Re: Formal semantics of language semantics

"Nick Maclaren" <>
29 Sep 2002 15:44:23 -0400

          From comp.compilers

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From: "Nick Maclaren" <>
Newsgroups: comp.compilers
Date: 29 Sep 2002 15:44:23 -0400
Organization: University of Cambridge, England
References: 02-09-149
Keywords: semantics
Posted-Date: 29 Sep 2002 15:44:23 EDT

Joe Hendrix <j*lstnme*> wrote:
>Are there any notations commonly used to define the semantics of a
>programming language? (Similar to how BNF defines the syntax).
>Has there been much work on figuring out what the requirements for
>such a notation? This seems like it would be a relatively active area
>due to the current industry focus on common language runtimes, but I
>haven't found any good links in my brief google searches.

Sigh, no :-( I asked precisely your question and spent some time
tracking down what was available. Here is a summary of what I

        1) Almost all languages are defined formally at the syntax level
only (if at all), and use hand-waving descriptions for the semantics.
Yes, I do mean hand-waving, because their English (or whatever) is
almost always ambiguous to anyone who doesn't know the background.
Some are better, and some are worse, as usual.

        2) The program-proving and formal semantics people DO specify
things precisely, but use a gratuitously perverse set of notations
that cannot easily be linearised, let alone handled as plain text
or read by a non-specialist. I have spent some hours studying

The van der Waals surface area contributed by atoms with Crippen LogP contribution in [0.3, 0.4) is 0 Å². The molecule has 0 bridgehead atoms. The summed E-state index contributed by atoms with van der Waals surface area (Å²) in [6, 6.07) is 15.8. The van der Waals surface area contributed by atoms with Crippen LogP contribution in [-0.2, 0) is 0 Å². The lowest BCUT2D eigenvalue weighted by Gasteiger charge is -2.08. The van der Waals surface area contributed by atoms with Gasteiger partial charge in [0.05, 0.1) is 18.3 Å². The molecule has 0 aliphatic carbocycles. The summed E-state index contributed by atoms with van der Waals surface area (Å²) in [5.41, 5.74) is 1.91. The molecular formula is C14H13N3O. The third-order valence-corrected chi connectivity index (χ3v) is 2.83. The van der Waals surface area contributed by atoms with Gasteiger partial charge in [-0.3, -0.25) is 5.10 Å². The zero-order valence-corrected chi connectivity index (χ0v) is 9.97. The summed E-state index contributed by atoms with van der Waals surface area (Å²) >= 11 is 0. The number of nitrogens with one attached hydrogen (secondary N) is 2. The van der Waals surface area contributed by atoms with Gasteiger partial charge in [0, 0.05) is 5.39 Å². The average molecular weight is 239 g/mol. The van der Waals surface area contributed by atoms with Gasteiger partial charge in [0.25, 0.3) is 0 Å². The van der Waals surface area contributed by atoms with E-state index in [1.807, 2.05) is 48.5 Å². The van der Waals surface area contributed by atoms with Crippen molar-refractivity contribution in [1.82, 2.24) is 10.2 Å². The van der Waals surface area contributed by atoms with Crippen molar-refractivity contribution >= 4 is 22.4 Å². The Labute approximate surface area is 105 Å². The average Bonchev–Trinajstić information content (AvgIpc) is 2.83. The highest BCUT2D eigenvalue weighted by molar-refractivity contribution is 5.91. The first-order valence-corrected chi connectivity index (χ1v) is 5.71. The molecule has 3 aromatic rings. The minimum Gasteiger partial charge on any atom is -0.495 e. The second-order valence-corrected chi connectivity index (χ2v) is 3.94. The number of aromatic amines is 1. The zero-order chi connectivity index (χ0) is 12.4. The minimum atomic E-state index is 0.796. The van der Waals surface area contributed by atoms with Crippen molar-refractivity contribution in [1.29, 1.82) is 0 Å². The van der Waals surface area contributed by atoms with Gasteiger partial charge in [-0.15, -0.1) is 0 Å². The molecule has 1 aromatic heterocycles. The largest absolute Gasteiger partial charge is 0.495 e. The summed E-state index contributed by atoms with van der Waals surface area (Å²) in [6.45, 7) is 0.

recommended books, only to discover that the first half was simply
truisms hidden behind that notation. There may be better ones, but
I don't have infinite time to waste.

        3) There were quite a few reasonable projects without that
failing, but all tackled only one or two of the simpler tasks, such
as specifying the domain of a type. I found none that would help
with what I was looking for, which is the specification of aliasing
and parallelism constraints.

My guess is that the second approach would pay if you have a year to
spend learning the notation and the use of its tools. Whether you
would then be able to use it for a programming language that was
not designed ab initio to be described by that notation, I don't know.
It has often been claimed to be possible but, as far as I know, has
never been done for any of the mainstream languages.

If any acolytes of that religion wish to take me to task on this one
by Email, I should welcome them. But PLEASE don't waste your time
and mine by telling me of the innumerable projects that have put the
more-or-less trivial semantics of (say) Fortran or C into such a
notation and have then claimed that the rest can be done similarly.
I wish that it could be :-(

Nick Maclaren,
University of Cambridge Computing Service,
New Museums Site, Pembroke Street, Cambridge CB2 3QH, England.
Tel.: +44 1223 334761 Fax: +44 1223 334679

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